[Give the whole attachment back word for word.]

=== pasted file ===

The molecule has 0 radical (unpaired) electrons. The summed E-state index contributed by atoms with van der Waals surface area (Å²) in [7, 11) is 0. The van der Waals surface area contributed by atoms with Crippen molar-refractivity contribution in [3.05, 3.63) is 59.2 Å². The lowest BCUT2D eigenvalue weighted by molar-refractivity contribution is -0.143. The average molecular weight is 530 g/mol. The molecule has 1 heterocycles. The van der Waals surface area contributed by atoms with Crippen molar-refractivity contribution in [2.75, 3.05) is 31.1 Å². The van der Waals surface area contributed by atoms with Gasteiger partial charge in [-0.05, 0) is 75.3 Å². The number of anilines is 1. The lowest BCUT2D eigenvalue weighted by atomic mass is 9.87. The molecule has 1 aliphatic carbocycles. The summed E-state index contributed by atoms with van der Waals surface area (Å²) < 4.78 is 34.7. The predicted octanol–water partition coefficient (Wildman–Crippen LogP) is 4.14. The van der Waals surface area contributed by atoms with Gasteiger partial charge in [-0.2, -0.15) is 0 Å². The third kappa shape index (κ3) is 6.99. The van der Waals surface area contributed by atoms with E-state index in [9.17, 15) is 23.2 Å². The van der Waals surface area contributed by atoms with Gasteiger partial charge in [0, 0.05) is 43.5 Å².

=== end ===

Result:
The molecule has 0 radical (unpaired) electrons. The summed E-state index contributed by atoms with van der Waals surface area (Å²) in [7, 11) is 0. The van der Waals surface area contributed by atoms with Crippen molar-refractivity contribution in [3.05, 3.63) is 59.2 Å². The lowest BCUT2D eigenvalue weighted by molar-refractivity contribution is -0.143. The average molecular weight is 530 g/mol. The molecule has 1 heterocycles. The van der Waals surface area contributed by atoms with Crippen molar-refractivity contribution in [2.75, 3.05) is 31.1 Å². The van der Waals surface area contributed by atoms with Gasteiger partial charge in [-0.05, 0) is 75.3 Å². The number of anilines is 1. The lowest BCUT2D eigenvalue weighted by atomic mass is 9.87. The molecule has 1 aliphatic carbocycles. The summed E-state index contributed by atoms with van der Waals surface area (Å²) < 4.78 is 34.7. The predicted octanol–water partition coefficient (Wildman–Crippen LogP) is 4.14. The van der Waals surface area contributed by atoms with Gasteiger partial charge in [-0.2, -0.15) is 0 Å². The third kappa shape index (κ3) is 6.99. The van der Waals surface area contributed by atoms with E-state index in [9.17, 15) is 23.2 Å². The van der Waals surface area contributed by atoms with Gasteiger partial charge in [0, 0.05) is 43.5 Å².